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My period is late. What should I do?

If your period is late, it can be an uncomfortable and even stressful time. While there are several possible causes for a late period, some of which are entirely normal, it is important to understand your options and how to proceed. If you aren’t planning on having more children, and you already have a few causing chaos, the idea of another one can add to stress levels (!).

Alternatively, if you don’t have kids, and weren’t planning on them, stress levels can rise when you are late.

Late periods happen for many reasons other than pregnancy. It can be a result of hormonal imbalances, lifestyle changes, or medical conditions.

But what period delay is normal, and when should you start to worry?

Generally, a delay of a few days up to two months is just normal if there are significant changes in your lifestyle or if there are stressors that might have caused it. If the delay continues for more than five days, that is the time that a period is considered to be officially late. If you go three months without a period, this is called paused periods.

If you are several days on delay and you have had unprotected sex, the first thing that you will suspect is that you are pregnant. In any case, there are several things you can do if your period is delayed.

Here are some tips for what to do if your period is late

Here are a few ideas of what to think about if you are beyond those 5 days due. And if you are a teen reading this, don’t forget to check out our period book on the site – it is totally free!

Take a pregnancy test

This is the most important step to take when your period is late. You can purchase a home pregnancy test at most pharmacies or visit your doctor or clinic to take a test. If the test is positive, it is important to schedule an appointment with your doctor to discuss your options.

Consider your stress levels

Consider whether you are under stress or have experienced major changes in your life. Stress and changes in routine can affect your menstrual cycle and cause your period to be late. Try to relax and focus on taking care of yourself. Exercise, get plenty of rest, and eat healthy foods.

Think about retaking your test a few days later

Third, consider retaking a pregnancy test in a few days if you have a late period negative pregnancy test. If your period still hasn’t arrived, you should make an appointment with your doctor to discuss any potential underlying causes. Your doctor can also provide you with further advice on how to proceed.

Have you lost weight?

If you are watching your weight, it is most likely that your period will be delayed because of the changes in your body. People suffering from eating disorders like anorexia nervosa or bulimia also experience this because there is not enough body fat to stop ovulation.

What birth control do you use?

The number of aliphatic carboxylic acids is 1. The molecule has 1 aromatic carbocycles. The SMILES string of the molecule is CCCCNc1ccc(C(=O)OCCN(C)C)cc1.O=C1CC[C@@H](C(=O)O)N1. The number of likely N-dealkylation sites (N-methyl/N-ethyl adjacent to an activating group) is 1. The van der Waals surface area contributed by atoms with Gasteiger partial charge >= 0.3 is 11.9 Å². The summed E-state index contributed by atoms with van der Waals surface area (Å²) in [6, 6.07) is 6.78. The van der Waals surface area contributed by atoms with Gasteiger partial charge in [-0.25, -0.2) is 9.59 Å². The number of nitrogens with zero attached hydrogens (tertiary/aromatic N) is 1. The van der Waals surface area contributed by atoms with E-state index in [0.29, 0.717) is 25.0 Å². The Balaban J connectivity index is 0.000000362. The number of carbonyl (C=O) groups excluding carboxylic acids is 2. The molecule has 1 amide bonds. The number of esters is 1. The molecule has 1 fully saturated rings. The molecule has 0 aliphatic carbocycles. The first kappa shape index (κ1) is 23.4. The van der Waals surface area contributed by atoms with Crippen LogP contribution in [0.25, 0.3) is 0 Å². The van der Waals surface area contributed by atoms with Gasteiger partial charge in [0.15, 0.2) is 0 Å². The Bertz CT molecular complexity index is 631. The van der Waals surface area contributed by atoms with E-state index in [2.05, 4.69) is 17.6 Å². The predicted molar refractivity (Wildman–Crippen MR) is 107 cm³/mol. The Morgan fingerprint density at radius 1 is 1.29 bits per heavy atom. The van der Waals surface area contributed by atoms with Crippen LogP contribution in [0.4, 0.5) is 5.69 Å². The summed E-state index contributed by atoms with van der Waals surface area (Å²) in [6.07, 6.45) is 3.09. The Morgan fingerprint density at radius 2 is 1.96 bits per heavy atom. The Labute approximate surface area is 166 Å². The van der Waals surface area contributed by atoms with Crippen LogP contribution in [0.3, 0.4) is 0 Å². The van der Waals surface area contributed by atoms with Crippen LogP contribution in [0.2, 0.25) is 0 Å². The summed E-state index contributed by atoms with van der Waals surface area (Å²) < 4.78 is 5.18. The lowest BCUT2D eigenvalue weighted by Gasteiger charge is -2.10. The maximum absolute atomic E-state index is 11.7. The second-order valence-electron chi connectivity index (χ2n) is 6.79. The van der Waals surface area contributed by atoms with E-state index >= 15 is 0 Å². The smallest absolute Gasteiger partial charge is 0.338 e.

Women who use birth control pills often have their periods delayed. This is because the pill contains oestrogen and progestin hormones that will prevent the release of eggs. Once birth control pills are stopped, it may take up to three months to have a regular period cycle.

Do you have underlying health conditions?

Do you have any other health conditions that might affect your body? Chronic diseases like diabetes can affect your period. Since there are changes in the blood sugar count, there is also a change in the hormones, which tends to make your period irregular. Other chronic conditions affecting your menstrual cycle are congenital adrenal hyperplasia, Asherman’s syndrome, celiac disease, and Cushing syndrome. If you are worried about anything, do see your GP, or medical practitioner of course.

Keep calm

Finally, it is important to remember that while a late period can be worrying, it doesn’t necessarily mean something is wrong. In many cases, a late period is nothing to worry about and can be attributed to lifestyle changes, stress, or even hormonal fluctuations.

However, if your period is more than a few days late or you experience any other symptoms, it is important to seek medical advice. We aren’t a medical site, of course, so these tips are provided as guidance, and not medical advice, make sure you see a GP, or medical practitioner if you are worried.

We hope that this is a useful article – if you are looking for other articles on women’s and teen’s health, do check these out as well:

Women and teen health on KiddyCharts

Here are some more articles about health in women and teens - check them out now!

Or alternatively, some of these articles as well:

Women's health articles from off KiddyCharts

Here are some more ideas for articles on Women's Health to take a look at; including some on the menopause, which we NEED to talk more about.

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Take care,


This is a collaborative post.

Helen is a mum to two, social media consultant, and website editor; and this site is (we think) the only Social Enterprise parenting magazine! Since giving up being a business analyst when juggling travel, work and kids proved too complicated, she founded KiddyCharts so she could be with her kids, and use those grey cells at the same time. KiddyCharts has reach of over 1.1million across social and the site. The blog works with big family brands (including travel) to help promote their services, as well as offering free resources to parents of kids under 10. It gives 51%+ profits to Reverence for Life, who fund a number of important initiatives in Africa, including bringing running water and basic equipment to a school in Tanzania. Helen has worked as a digital marketing consultant (IDM qualified) with various organisations, including Channel Mum, Truprint, Talk to Mums, and Micro Scooters. She loves to be creative in the brand campaigns she works on. Get in touch TODAY!

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